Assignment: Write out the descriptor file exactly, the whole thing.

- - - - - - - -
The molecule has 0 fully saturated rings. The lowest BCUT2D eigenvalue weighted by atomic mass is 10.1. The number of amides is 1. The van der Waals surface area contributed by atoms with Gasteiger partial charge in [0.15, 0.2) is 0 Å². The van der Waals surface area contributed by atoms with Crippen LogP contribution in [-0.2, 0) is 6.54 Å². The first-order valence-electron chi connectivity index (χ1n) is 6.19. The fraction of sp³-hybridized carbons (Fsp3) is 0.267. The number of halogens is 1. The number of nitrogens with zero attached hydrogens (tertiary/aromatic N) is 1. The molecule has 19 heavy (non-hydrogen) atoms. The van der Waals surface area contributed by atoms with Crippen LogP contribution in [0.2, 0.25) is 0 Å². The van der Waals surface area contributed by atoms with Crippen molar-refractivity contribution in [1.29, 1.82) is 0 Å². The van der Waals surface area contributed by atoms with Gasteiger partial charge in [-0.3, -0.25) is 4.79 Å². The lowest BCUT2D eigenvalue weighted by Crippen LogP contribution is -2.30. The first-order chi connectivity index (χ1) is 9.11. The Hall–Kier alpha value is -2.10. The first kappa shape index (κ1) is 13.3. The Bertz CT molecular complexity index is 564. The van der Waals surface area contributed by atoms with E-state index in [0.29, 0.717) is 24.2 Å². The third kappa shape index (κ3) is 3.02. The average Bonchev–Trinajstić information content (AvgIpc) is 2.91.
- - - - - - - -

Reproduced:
The molecule has 0 fully saturated rings. The lowest BCUT2D eigenvalue weighted by atomic mass is 10.1. The number of amides is 1. The van der Waals surface area contributed by atoms with Gasteiger partial charge in [0.15, 0.2) is 0 Å². The van der Waals surface area contributed by atoms with Crippen LogP contribution in [-0.2, 0) is 6.54 Å². The first-order valence-electron chi connectivity index (χ1n) is 6.19. The fraction of sp³-hybridized carbons (Fsp3) is 0.267. The number of halogens is 1. The number of nitrogens with zero attached hydrogens (tertiary/aromatic N) is 1. The molecule has 19 heavy (non-hydrogen) atoms. The van der Waals surface area contributed by atoms with Crippen LogP contribution in [0.2, 0.25) is 0 Å². The van der Waals surface area contributed by atoms with Crippen molar-refractivity contribution in [1.29, 1.82) is 0 Å². The van der Waals surface area contributed by atoms with Gasteiger partial charge in [-0.3, -0.25) is 4.79 Å². The lowest BCUT2D eigenvalue weighted by Crippen LogP contribution is -2.30. The first-order chi connectivity index (χ1) is 9.11. The Hall–Kier alpha value is -2.10. The first kappa shape index (κ1) is 13.3. The Bertz CT molecular complexity index is 564. The van der Waals surface area contributed by atoms with E-state index in [0.29, 0.717) is 24.2 Å². The third kappa shape index (κ3) is 3.02. The average Bonchev–Trinajstić information content (AvgIpc) is 2.91.